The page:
We live in a society where everything is transitioning over to 0s and 1s. People are ditching Sky to watch TV online through services such as BBC’s iPlayer and we are consuming more mobile data over 3G networks than ever before.
Despite this, certain industries are finding it more difficult than others to make the transition over to the digital age. As I write this, I’m sat in a railway station waiting to catch the last train home, because I missed my earlier one by 30 seconds. Why? Partially due to my horrendously bad planning skills and partially due to the fact that I had to print my pre-ordered tickets as I entered the station.
If you aren’t familiar with this, it isn’t the quickest process in the world. You have to select the ‘collect’ option on the screen, insert the card with which you originally bought the tickets and then proceed to enter your reference number in to the machine using the on-screen QWERTY keyboard. Oh, and then you have to wait for half a dozen tickets to print, most of which are receipts that you don’t need, and don’t keep.
There’s a fundamental flaw in the way that online train bookings are managed, simply because it’s a half-hearted attempt. You can visit sites such as thetrainline.com (or the new ‘Red Spotted Hanky’ if that’s more your thing) and purchase the tickets that you require weeks in advance. That’s where the digital part of your road trip stops though, because then you have to use physical tickets which are waiting for you at the station, or which you can have delivered to your home (again, bad planning on my part; I would have probably been able to catch the train had I taken a second to get them delivered, but we’re not here to discuss my lack of common sense, so I’ll move on).
So I suppose the question I’m sat here asking myself is “how fucking difficult can it be to make a decent, digital system whereby you can purchase tickets on your phone, and use the same system to actually display the tickets?”.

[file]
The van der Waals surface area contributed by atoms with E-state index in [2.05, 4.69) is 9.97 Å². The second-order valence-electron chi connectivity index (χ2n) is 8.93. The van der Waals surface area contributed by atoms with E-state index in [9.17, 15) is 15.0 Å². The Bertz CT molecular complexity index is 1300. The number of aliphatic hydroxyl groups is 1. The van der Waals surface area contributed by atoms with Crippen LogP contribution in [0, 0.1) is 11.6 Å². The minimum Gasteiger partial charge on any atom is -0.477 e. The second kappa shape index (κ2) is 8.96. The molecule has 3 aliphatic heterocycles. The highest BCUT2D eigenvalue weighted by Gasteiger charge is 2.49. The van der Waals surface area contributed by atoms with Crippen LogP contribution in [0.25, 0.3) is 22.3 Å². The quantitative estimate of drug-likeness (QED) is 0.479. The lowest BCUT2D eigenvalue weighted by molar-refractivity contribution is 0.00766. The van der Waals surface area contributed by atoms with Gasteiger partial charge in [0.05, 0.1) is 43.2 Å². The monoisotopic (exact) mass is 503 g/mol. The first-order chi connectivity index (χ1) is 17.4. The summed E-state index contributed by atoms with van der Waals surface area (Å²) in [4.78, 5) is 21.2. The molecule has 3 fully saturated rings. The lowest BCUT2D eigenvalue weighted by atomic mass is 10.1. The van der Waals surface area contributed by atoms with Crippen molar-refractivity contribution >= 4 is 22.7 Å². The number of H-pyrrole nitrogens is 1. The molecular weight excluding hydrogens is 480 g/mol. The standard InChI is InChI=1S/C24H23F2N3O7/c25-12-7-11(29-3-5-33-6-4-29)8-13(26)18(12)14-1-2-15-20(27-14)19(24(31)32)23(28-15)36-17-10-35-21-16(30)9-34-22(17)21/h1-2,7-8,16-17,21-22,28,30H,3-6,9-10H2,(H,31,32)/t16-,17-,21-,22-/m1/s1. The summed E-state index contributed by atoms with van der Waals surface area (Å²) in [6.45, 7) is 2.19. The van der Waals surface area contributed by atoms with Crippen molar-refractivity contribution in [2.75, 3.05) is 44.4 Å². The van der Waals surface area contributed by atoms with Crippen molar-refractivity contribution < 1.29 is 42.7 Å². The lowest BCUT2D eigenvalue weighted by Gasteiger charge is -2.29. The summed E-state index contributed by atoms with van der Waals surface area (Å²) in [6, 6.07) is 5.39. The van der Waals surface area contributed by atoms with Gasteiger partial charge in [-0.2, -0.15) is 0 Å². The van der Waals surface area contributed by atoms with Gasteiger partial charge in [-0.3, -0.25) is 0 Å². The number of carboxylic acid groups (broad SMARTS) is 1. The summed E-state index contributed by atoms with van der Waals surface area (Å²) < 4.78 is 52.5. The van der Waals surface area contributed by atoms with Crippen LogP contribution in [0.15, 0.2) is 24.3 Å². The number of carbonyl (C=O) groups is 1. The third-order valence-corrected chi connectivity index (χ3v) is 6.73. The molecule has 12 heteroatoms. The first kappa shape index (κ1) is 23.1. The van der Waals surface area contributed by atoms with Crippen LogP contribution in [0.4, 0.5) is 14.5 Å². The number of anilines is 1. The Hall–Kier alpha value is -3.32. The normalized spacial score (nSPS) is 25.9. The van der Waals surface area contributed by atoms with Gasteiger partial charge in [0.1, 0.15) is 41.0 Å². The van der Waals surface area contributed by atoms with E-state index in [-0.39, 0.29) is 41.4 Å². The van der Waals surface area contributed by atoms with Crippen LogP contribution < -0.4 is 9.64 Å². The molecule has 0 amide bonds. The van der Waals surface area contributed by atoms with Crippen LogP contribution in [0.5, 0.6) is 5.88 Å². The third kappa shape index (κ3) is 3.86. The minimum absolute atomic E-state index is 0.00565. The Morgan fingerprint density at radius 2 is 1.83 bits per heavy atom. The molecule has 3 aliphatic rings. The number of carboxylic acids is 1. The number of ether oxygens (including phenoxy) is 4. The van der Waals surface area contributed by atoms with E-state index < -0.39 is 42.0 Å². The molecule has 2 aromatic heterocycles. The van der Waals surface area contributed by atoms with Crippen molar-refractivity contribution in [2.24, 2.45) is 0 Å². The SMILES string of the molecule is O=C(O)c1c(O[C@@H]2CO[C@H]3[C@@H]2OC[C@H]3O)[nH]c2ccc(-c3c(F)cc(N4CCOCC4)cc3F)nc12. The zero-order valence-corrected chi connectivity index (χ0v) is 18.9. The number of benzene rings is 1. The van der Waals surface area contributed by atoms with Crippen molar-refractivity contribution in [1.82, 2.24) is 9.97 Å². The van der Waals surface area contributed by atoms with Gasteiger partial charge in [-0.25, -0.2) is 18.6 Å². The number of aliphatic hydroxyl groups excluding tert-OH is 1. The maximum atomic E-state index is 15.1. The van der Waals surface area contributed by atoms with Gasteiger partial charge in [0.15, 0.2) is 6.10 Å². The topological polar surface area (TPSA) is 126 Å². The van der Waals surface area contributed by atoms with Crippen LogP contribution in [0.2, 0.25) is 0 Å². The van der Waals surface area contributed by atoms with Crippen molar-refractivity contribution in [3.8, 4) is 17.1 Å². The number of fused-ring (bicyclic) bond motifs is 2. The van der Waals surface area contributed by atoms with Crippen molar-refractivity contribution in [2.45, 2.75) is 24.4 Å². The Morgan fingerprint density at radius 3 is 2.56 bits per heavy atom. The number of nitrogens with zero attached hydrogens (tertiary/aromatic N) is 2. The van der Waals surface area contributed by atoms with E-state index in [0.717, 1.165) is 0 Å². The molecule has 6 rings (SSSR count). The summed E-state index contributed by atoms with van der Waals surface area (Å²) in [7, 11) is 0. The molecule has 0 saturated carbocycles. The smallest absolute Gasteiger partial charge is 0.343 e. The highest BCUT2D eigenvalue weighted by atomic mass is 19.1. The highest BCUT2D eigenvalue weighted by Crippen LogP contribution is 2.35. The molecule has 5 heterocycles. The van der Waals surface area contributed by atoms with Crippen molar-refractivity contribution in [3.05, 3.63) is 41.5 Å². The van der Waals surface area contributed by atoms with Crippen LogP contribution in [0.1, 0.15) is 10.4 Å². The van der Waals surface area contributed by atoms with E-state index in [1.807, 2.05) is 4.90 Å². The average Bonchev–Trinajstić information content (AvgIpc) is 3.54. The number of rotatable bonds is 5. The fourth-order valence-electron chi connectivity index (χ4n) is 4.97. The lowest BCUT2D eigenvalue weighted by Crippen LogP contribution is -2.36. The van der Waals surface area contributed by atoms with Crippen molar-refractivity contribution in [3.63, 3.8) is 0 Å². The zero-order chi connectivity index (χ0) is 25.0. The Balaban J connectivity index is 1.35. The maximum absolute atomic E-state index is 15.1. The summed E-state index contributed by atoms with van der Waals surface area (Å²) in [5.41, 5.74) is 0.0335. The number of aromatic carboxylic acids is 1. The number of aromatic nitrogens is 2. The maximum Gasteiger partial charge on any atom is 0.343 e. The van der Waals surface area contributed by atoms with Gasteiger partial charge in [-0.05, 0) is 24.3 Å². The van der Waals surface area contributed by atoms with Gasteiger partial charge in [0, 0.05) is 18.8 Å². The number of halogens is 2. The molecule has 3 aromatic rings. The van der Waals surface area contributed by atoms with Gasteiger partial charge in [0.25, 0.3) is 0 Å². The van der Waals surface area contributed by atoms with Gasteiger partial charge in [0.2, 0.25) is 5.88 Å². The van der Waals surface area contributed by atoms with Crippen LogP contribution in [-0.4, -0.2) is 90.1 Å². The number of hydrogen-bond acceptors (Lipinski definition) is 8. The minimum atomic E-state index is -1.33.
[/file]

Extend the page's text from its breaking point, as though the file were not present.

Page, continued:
Theoretically, it’s most definitely possible. In a world full of barcode scanners and QR codes, how difficult can it be to devise a useable system? I know, I know, we have a bad track record when it comes to technology – who doesn’t? – but if other countries can implement similar systems then we sure as hell can, too.
Existing apps such as The Train Line already have to access a central database to search for and process train times and prices, so it certainly wouldn’t be a stretch to allow you to maintain a digital ticket within that app. Rather than take the time to print tickets, you would simply be able to get on a train with your phone, knowing that you can flash your screen to the conductor and be on your way.
Quite frankly, living in the digital age that we do (it’s 2011 people, let’s get with it, shall we?), it’s amazing that we don’t already have such systems in place. We even have the infrastructure right now; people already own smartphones that are capable of performing such tasks with ease, so utilise the technology that’s out there!
I could quite easily go on, but I wouldn’t want to bore you, and I have a very late train to catch in a few minutes. As always, feel free to rattle off your thoughts in the comments.
Hoping to study Computer Science at University in the near future, you’ll seldom see John without a computer in touching distance! His interests include building computers, reading all sorts of literature and of course writing for Zath to keep you updated on all the latest in the world of tech! You can follow John on Twitter as @british_geek.